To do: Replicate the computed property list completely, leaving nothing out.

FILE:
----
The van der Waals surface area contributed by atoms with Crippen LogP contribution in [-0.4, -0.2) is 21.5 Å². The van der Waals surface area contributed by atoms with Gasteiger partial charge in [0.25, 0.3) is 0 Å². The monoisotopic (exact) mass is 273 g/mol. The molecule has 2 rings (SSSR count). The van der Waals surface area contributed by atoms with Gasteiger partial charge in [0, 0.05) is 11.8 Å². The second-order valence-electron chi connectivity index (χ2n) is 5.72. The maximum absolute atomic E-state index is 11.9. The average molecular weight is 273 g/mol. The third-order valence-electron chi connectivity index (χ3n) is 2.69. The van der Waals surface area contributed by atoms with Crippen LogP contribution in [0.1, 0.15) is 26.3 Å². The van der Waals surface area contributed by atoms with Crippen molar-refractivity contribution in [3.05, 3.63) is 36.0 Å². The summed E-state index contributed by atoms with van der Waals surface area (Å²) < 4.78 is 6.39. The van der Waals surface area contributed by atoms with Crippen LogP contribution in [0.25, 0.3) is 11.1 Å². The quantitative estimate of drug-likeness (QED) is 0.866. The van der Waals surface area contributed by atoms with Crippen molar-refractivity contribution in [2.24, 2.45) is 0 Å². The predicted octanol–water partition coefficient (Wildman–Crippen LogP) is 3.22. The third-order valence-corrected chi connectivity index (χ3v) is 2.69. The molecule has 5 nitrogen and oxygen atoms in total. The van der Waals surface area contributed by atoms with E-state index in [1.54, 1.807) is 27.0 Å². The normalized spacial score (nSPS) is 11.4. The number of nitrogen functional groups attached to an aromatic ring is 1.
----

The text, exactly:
The van der Waals surface area contributed by atoms with Crippen LogP contribution in [-0.4, -0.2) is 21.5 Å². The van der Waals surface area contributed by atoms with Gasteiger partial charge in [0.25, 0.3) is 0 Å². The monoisotopic (exact) mass is 273 g/mol. The molecule has 2 rings (SSSR count). The van der Waals surface area contributed by atoms with Gasteiger partial charge in [0, 0.05) is 11.8 Å². The second-order valence-electron chi connectivity index (χ2n) is 5.72. The maximum absolute atomic E-state index is 11.9. The average molecular weight is 273 g/mol. The third-order valence-electron chi connectivity index (χ3n) is 2.69. The van der Waals surface area contributed by atoms with Crippen LogP contribution in [0.1, 0.15) is 26.3 Å². The van der Waals surface area contributed by atoms with Crippen molar-refractivity contribution in [3.05, 3.63) is 36.0 Å². The summed E-state index contributed by atoms with van der Waals surface area (Å²) < 4.78 is 6.39. The van der Waals surface area contributed by atoms with Crippen LogP contribution in [0.25, 0.3) is 11.1 Å². The quantitative estimate of drug-likeness (QED) is 0.866. The van der Waals surface area contributed by atoms with Crippen molar-refractivity contribution in [2.24, 2.45) is 0 Å². The predicted octanol–water partition coefficient (Wildman–Crippen LogP) is 3.22. The third-order valence-corrected chi connectivity index (χ3v) is 2.69. The molecule has 5 nitrogen and oxygen atoms in total. The van der Waals surface area contributed by atoms with E-state index in [1.54, 1.807) is 27.0 Å². The normalized spacial score (nSPS) is 11.4. The number of nitrogen functional groups attached to an aromatic ring is 1.